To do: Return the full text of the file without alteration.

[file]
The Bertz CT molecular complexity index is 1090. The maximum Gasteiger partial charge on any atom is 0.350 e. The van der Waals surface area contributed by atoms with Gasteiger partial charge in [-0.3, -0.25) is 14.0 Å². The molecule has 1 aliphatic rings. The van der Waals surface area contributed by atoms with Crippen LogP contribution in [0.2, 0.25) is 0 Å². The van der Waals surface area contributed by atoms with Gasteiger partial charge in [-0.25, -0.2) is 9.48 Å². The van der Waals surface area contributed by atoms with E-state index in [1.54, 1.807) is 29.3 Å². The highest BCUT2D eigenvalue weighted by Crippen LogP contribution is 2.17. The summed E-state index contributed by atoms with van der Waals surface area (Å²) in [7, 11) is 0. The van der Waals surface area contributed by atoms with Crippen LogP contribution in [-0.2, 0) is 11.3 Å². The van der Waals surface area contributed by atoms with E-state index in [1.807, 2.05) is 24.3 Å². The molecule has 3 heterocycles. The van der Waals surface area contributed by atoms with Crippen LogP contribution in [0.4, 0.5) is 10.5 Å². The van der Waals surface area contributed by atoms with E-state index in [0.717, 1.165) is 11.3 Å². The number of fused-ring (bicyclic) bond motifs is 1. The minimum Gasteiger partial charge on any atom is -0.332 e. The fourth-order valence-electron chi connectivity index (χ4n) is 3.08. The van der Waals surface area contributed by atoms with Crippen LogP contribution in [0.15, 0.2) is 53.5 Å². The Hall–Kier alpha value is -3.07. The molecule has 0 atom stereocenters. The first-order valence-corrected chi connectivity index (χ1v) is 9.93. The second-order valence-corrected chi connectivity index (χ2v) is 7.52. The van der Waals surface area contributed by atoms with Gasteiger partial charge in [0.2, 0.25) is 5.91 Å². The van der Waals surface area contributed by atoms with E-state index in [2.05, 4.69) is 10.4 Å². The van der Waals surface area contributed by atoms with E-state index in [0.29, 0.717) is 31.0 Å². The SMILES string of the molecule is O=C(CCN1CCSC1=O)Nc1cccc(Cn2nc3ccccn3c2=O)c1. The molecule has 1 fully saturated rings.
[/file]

The Bertz CT molecular complexity index is 1090. The maximum Gasteiger partial charge on any atom is 0.350 e. The van der Waals surface area contributed by atoms with Gasteiger partial charge in [-0.3, -0.25) is 14.0 Å². The molecule has 1 aliphatic rings. The van der Waals surface area contributed by atoms with Crippen LogP contribution in [0.2, 0.25) is 0 Å². The van der Waals surface area contributed by atoms with Gasteiger partial charge in [-0.25, -0.2) is 9.48 Å². The van der Waals surface area contributed by atoms with E-state index in [1.54, 1.807) is 29.3 Å². The highest BCUT2D eigenvalue weighted by Crippen LogP contribution is 2.17. The summed E-state index contributed by atoms with van der Waals surface area (Å²) in [7, 11) is 0. The van der Waals surface area contributed by atoms with Crippen LogP contribution in [-0.2, 0) is 11.3 Å². The van der Waals surface area contributed by atoms with E-state index in [1.807, 2.05) is 24.3 Å². The molecule has 3 heterocycles. The van der Waals surface area contributed by atoms with Crippen LogP contribution in [0.4, 0.5) is 10.5 Å². The van der Waals surface area contributed by atoms with E-state index in [0.717, 1.165) is 11.3 Å². The number of fused-ring (bicyclic) bond motifs is 1. The minimum Gasteiger partial charge on any atom is -0.332 e. The fourth-order valence-electron chi connectivity index (χ4n) is 3.08. The van der Waals surface area contributed by atoms with Crippen LogP contribution in [0.15, 0.2) is 53.5 Å². The Hall–Kier alpha value is -3.07. The molecule has 0 atom stereocenters. The first-order valence-corrected chi connectivity index (χ1v) is 9.93. The second-order valence-corrected chi connectivity index (χ2v) is 7.52. The van der Waals surface area contributed by atoms with Gasteiger partial charge in [0.2, 0.25) is 5.91 Å². The van der Waals surface area contributed by atoms with E-state index in [2.05, 4.69) is 10.4 Å². The van der Waals surface area contributed by atoms with E-state index in [0.29, 0.717) is 31.0 Å². The SMILES string of the molecule is O=C(CCN1CCSC1=O)Nc1cccc(Cn2nc3ccccn3c2=O)c1. The molecule has 1 fully saturated rings.